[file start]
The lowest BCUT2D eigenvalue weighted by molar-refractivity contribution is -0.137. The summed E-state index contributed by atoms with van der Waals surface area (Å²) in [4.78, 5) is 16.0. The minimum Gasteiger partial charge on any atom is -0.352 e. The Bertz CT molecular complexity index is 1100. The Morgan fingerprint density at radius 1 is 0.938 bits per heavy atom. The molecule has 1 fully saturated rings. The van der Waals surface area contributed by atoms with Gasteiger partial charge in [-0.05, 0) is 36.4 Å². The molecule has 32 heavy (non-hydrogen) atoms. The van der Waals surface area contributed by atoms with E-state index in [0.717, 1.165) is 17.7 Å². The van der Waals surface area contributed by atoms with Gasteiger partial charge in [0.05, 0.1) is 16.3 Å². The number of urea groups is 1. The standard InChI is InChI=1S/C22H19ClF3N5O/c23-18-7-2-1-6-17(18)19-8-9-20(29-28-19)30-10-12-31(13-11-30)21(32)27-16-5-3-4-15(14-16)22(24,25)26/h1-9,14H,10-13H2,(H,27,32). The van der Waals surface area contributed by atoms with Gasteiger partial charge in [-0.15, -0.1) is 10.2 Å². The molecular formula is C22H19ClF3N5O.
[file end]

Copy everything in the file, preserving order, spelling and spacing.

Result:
The lowest BCUT2D eigenvalue weighted by molar-refractivity contribution is -0.137. The summed E-state index contributed by atoms with van der Waals surface area (Å²) in [4.78, 5) is 16.0. The minimum Gasteiger partial charge on any atom is -0.352 e. The Bertz CT molecular complexity index is 1100. The Morgan fingerprint density at radius 1 is 0.938 bits per heavy atom. The molecule has 1 fully saturated rings. The van der Waals surface area contributed by atoms with Gasteiger partial charge in [-0.05, 0) is 36.4 Å². The molecule has 32 heavy (non-hydrogen) atoms. The van der Waals surface area contributed by atoms with E-state index in [0.717, 1.165) is 17.7 Å². The van der Waals surface area contributed by atoms with Gasteiger partial charge in [0.05, 0.1) is 16.3 Å². The number of urea groups is 1. The standard InChI is InChI=1S/C22H19ClF3N5O/c23-18-7-2-1-6-17(18)19-8-9-20(29-28-19)30-10-12-31(13-11-30)21(32)27-16-5-3-4-15(14-16)22(24,25)26/h1-9,14H,10-13H2,(H,27,32). The van der Waals surface area contributed by atoms with Gasteiger partial charge in [-0.15, -0.1) is 10.2 Å². The molecular formula is C22H19ClF3N5O.